Consigned to society’s periphery, the spaces and identities of the Caribbean diaspora continue to shape the mainstream
From the creoles and patois that have transformed some of the world’s largest urban centres into unique linguistic landscapes, to the plethora of syncretic religions that entangle spiritualisms from across the world, markers of African diasporic identity often exist in a perpetual call and response with other contexts, cultures, places and even periods. They are ensembles, whereby each emergent language, style and belief articulates a collective, albeit disparate, identity. Many of these markers of identity have also become an integral part of many mainstream cultures worldwide, yet ones that continue to challenge and transform normative structures and practices. Though these emergent languages, styles and beliefs are central to the practice and image of modernity in the West, they exist in a formative tension with violent, racialised power asymmetries. And although these structural inequalities are socio-economic, judicial and even pedagogical, they instrumentalise the construction of space to physically and politically position African diasporic identities and their identifiers at the visible margins of society. Digital and physical ‘diasporic spaces’ are therefore ascribed with an explicit architectural quality: constructing the centre, constituting the periphery.
El pulp credit neotropica issue 2 november 2010
1910, Limón, Costa Rica
A banana plantation is a poor place to live unless you’re a banana.1 Amid swathes of banana fields reclaimed from the jungles of the Limón Province, entire neighbourhoods of baches2 are crammed with West Indian agricultores,3 women, and pickny.4 The black faces of the makeshift quarters are at the fringes of a chromatographic experiment on the Company’s5 parcelled earth,6 surrounding the comparable luxury of the Hispanic mandador and cacique7 barracks that themselves encircle the fenced-off ‘White Zone’. Black, ochre and white, all enclosed by an interminable expanse of green. Green leaves, green snakes, green bananas.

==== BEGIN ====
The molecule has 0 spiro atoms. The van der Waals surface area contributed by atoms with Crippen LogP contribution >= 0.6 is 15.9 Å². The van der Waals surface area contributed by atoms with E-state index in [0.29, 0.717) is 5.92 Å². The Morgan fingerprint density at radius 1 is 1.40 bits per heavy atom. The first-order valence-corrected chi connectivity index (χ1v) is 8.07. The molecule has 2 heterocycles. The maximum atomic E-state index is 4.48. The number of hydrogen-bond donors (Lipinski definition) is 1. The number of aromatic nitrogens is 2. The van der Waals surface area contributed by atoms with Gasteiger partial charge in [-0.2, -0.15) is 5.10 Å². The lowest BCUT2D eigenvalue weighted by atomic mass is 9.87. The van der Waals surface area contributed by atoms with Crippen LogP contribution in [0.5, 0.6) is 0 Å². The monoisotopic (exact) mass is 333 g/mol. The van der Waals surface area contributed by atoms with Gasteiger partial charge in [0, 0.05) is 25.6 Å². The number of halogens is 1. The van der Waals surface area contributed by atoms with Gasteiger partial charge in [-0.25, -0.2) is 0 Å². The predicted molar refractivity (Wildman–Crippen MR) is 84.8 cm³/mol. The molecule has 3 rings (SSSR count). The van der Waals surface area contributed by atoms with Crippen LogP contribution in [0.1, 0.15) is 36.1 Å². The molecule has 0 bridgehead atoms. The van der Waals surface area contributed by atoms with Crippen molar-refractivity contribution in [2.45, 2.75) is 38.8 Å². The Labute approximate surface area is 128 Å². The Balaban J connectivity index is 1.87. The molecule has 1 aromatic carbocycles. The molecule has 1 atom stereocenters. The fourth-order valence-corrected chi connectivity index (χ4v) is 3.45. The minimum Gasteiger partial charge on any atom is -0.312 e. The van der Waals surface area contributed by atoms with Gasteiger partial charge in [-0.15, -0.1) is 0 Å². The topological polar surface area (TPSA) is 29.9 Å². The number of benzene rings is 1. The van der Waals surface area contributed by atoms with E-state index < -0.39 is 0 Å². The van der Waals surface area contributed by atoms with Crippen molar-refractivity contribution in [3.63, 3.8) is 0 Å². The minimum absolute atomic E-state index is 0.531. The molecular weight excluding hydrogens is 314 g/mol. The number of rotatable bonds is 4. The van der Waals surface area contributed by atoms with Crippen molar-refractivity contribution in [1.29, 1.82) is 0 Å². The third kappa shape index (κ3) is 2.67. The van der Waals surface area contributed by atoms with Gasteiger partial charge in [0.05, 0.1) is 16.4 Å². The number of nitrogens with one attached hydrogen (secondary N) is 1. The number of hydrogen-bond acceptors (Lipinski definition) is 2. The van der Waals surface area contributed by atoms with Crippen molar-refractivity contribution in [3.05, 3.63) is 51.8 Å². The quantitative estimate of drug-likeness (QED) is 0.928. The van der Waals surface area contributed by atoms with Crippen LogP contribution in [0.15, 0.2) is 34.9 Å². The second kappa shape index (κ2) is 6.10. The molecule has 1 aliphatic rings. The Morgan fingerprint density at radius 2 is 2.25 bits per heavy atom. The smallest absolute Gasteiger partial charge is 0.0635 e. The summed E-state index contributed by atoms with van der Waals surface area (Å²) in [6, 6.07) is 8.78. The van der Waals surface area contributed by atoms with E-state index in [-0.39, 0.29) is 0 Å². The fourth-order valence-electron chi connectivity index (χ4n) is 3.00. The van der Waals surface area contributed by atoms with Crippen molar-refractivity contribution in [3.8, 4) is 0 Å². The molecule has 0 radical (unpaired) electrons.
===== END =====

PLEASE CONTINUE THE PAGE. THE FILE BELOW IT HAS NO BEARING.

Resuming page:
The Company’s Great White Fleet arrives every week down at Puerto Limón. ‘El Pulpo’,8 the ticos9 call it, with arms around the Caribbean: bringing negroes from the islands, taking guineos10 from the shores. But the call and response of green bananas and black bodies is taking its toll on the Antillean patria chica.11 Inclement nights are filled with more than the sounds of duppy12 and pseudogospel pounders13 as sindicato14 men rally the dehumanised labourers for the next strike. Humid days are increasingly occupied with the uprooting of railway lines, telephone wires and bridges in the jungle. Panama disease15 has hit the fields in the north, killing everything, so the margins must adjust, and the operation is moving to Honduras.
With each operational migration made by the Company and every aspirational one made by the workers, cultural, social and familial ties stretch across the Caribbean’s Latin shores and echo in song on the islands: Colon Man16 ‘a-come back to Jamaica’, Solomon’s grandpa ‘gone a Ecuador’,17 and Matilda ‘run a Venezuela’.18 Even language at the littorals is beginning to reverberate diff erently:
‘Ackee’, says the father.
‘Acqui pa’ mi’, says the daughter.
‘Patty’, says the mother.
‘Alla pa’ ti’, says the son.19
1The words of a consultant’s report on banana plantations to the United Fruit Company by Laidlow & Co in 1964
2The name for ‘bachelor quarters’ on the plantations
3A name of political signifi cance that Jamaican United Fruit Company workers in unions used to refer to themselves
4A Jamaican Patois word for ‘child’ or ‘children’. In Patois the plural is often formed through the use of extra words or is context dependent